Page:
We are headed into the belly of the beast today and I’d like to catch up on how I felt at some of the in-betweeny places before getting too far behind. I truly do not want to short-change any of the sites we attended over the past couple of days but these posts are likely to be less extensive as a result.
We spent our last full day in Paris tromping around like the soldiers that we’re not. Paintings in the Louvre gave a cursory introduction to what life might have been like for soldiers, although being honest any of the portraits found there were grandiose caricatures of the generals and kings purporting to have been involved in any sort of battle or warlike action. The truth was likely more along the lines that the figureheads hung back in their castles or maybe some fancy tent eating like the kings and generals they were. The infantry and other grunts likely shivered through the dark frigid nights gnawing on bits of dried meat and rock-hard bread readying themselves for the next day of sacrifice and pain in the name of the king or emperor.
As we stood beneath the Arc it was hard not to wonder about its intended purpose, so I was pleasantly surprised when I came to realize it was about honouring the troops, the unnamed soldier and yes, of course all the generals and other important folks telling everyone else what to do and when. It was not lost on me that the crazed traffic circle around the thing was the ultimate example of everyday first world battles we face. Vehicles whizzed, horned blared and no one except the drivers had any iota about what the person in front of, beside or behind them was going to do next. We’ve come so far, yet are reduced to mere survival in a bit of heavy traffic.
Our march down Champs Elysees was iconic. Particularly in recalling that thousands of troops once covered that same ground, including the Nazis in 1940 when Paris surrendered to them. Now, the icons are Hugo Boss, Gucci and Ambercrombie & Fitch. In spite of what I can only assume is pride that this self-important street has become an ostentatious and flashy offering of luxury, it felt as impolite and boorish as only those living in huge cities can be at times. Does anybody ever smile? Don’t get me wrong, some people were truly lovely and I admit that it was difficult to take my eyes off some of the razzle dazzle sparkly beckonings, but I felt more at home walking by the Palais Grand and through the army museum than I did along that stretch. Maybe if it wasn’t so, how you say, iconic?
The Army Museum was again something that I have never experienced and was another way along this journey to walk in the boots of the long lost dead. Walking through the first entrance headlong into a huge fully armoured horse and rider I imagined myself a foot soldier trampled underfoot. Cameron was quick to point out that there were likely thousands of those riders and my mind conjured bloody images, the thunderous roar of hoof beats and the clamour of metal on metal. Through ages and cultures the memorabilia awakened my already busy imagination yet reminded me of my limited knowledge of history. While only a glimpse and obviously it goes without saying that things are different these days given that with the push of a button the world could be wrenched into an unimaginable war, the collection was a grim reminder it wasn’t long ago in the history of humankind that gritty battles were fought frequently for the advancement of noble men. Not the least of whom was Napoleon, whose remains and those of a few close friends and family are entombed at Les Invalides even though he died in exile. Irregardless, his final resting place again beautiful and awesome like everything else in this city; the photos can’t begin to capture the scale.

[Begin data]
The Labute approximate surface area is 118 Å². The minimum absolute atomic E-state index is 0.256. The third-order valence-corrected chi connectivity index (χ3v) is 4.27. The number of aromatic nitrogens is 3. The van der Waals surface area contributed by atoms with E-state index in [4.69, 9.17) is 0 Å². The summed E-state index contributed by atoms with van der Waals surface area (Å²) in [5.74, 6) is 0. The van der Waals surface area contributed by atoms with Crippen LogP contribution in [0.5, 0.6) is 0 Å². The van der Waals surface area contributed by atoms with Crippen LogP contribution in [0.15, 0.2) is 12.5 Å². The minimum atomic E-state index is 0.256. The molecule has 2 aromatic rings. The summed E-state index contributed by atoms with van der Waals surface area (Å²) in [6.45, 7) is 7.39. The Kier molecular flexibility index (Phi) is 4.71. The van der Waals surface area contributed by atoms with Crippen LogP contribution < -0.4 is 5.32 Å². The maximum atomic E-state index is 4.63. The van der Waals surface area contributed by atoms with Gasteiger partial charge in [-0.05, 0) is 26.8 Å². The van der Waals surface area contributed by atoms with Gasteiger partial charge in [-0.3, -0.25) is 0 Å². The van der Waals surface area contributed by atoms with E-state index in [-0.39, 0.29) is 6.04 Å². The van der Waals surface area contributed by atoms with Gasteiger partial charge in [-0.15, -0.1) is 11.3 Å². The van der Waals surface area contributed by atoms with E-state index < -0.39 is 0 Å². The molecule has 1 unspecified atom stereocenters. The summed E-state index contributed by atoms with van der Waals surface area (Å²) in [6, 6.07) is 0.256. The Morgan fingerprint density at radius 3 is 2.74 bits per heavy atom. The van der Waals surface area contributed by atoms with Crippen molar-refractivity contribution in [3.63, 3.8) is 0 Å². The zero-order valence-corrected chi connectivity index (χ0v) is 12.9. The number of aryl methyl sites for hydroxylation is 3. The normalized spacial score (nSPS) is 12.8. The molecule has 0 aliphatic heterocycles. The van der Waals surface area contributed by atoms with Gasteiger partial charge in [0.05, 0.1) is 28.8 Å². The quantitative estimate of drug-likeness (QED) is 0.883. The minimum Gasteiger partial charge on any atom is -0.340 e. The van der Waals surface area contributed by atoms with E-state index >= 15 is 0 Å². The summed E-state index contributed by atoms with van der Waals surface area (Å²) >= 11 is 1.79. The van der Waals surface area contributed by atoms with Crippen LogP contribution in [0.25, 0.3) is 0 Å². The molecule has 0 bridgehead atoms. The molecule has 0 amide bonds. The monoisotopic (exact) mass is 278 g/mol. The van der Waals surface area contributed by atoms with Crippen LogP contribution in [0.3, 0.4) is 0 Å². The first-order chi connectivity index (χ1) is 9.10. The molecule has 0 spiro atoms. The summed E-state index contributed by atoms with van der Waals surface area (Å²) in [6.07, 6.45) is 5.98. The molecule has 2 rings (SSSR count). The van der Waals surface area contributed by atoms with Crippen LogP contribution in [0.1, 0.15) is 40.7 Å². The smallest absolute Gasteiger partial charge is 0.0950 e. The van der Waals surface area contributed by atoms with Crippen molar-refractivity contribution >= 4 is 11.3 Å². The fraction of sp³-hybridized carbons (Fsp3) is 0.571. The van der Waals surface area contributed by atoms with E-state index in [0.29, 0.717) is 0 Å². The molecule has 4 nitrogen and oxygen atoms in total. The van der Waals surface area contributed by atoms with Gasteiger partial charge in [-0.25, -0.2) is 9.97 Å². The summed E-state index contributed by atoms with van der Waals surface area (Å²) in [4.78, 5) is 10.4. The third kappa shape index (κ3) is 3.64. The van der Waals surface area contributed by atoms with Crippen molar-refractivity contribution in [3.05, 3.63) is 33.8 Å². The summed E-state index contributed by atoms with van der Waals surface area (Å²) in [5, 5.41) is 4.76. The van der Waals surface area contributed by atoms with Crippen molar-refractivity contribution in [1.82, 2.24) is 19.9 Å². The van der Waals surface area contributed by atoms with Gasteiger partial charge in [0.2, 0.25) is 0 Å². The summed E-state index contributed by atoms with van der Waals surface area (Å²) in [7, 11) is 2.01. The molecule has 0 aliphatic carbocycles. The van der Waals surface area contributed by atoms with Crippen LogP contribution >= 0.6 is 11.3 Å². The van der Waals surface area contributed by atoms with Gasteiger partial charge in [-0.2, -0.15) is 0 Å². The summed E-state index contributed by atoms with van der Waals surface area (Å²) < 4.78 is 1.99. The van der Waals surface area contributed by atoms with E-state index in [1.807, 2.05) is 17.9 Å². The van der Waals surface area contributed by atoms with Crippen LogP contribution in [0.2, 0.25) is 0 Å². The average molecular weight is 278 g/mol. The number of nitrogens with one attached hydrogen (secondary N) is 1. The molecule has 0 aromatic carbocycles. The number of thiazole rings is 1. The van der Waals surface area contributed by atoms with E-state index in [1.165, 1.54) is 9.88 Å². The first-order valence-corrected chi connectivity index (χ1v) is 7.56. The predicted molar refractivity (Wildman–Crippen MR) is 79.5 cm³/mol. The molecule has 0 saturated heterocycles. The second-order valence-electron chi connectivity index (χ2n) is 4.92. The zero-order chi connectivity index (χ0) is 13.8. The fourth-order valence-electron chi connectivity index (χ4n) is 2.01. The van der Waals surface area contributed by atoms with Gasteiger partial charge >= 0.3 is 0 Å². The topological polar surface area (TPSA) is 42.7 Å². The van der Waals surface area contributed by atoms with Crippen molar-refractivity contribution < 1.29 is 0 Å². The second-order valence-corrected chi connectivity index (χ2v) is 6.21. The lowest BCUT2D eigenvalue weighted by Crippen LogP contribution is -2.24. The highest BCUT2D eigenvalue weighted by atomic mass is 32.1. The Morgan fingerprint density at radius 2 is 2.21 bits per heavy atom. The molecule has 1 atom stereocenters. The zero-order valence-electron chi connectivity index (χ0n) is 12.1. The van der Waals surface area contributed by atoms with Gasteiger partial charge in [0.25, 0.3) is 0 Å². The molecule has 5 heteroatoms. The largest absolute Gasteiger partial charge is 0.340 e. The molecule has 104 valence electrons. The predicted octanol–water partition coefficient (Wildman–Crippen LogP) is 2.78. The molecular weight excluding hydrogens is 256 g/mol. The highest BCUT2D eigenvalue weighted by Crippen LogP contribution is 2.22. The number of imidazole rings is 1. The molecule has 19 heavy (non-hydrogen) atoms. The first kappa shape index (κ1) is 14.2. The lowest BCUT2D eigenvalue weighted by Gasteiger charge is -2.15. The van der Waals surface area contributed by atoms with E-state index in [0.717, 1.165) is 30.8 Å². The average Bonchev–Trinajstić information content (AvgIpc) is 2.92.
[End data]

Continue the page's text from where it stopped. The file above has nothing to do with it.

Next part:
We realized we were getting short on time and still wanted to make our way over to the Eiffel Tower to pilgrimage to the top. I have to put in a quick plug for the restaurant we stopped at in between locations as they served the best fish and chips I’ve ever tasted in my life, Le Petit Caillou. My apologies for the advertisement, but if you are ever in the area, I highly recommend their establishment. Fully sated, we proceeded with our jaunt, approaching the tower from the park. Even though I had experienced its’ magnitude this past summer I still found that I stood enchanted beneath the monument. Unfortunately, still not enough to wait 1-2 hours in the security line up to enter the perimeter around the base. In 2 of 2 trips to Paris, the Eiffel Tower has thwarted my attempts to get up close and personal. Maybe there’s a reason for that.